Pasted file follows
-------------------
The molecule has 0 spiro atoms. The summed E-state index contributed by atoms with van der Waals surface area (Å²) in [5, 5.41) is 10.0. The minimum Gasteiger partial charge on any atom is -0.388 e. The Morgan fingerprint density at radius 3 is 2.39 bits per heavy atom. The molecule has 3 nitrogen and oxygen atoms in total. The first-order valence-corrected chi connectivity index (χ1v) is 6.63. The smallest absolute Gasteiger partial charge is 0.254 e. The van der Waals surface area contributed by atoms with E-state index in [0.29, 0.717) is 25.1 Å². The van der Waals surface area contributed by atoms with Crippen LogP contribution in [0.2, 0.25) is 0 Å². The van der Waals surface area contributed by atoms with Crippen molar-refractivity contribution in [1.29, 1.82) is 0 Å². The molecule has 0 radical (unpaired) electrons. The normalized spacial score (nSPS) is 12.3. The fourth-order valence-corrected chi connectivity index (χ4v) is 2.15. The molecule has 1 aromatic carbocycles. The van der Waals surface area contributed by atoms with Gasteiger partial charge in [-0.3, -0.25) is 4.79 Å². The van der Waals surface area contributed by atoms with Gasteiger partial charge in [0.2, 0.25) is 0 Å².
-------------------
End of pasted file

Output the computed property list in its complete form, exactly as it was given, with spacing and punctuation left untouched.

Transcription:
The molecule has 0 spiro atoms. The summed E-state index contributed by atoms with van der Waals surface area (Å²) in [5, 5.41) is 10.0. The minimum Gasteiger partial charge on any atom is -0.388 e. The Morgan fingerprint density at radius 3 is 2.39 bits per heavy atom. The molecule has 3 nitrogen and oxygen atoms in total. The first-order valence-corrected chi connectivity index (χ1v) is 6.63. The smallest absolute Gasteiger partial charge is 0.254 e. The van der Waals surface area contributed by atoms with E-state index in [0.29, 0.717) is 25.1 Å². The van der Waals surface area contributed by atoms with Crippen LogP contribution in [0.2, 0.25) is 0 Å². The van der Waals surface area contributed by atoms with Crippen molar-refractivity contribution in [1.29, 1.82) is 0 Å². The molecule has 0 radical (unpaired) electrons. The normalized spacial score (nSPS) is 12.3. The fourth-order valence-corrected chi connectivity index (χ4v) is 2.15. The molecule has 1 aromatic carbocycles. The van der Waals surface area contributed by atoms with Gasteiger partial charge in [-0.3, -0.25) is 4.79 Å². The van der Waals surface area contributed by atoms with Gasteiger partial charge in [0.2, 0.25) is 0 Å².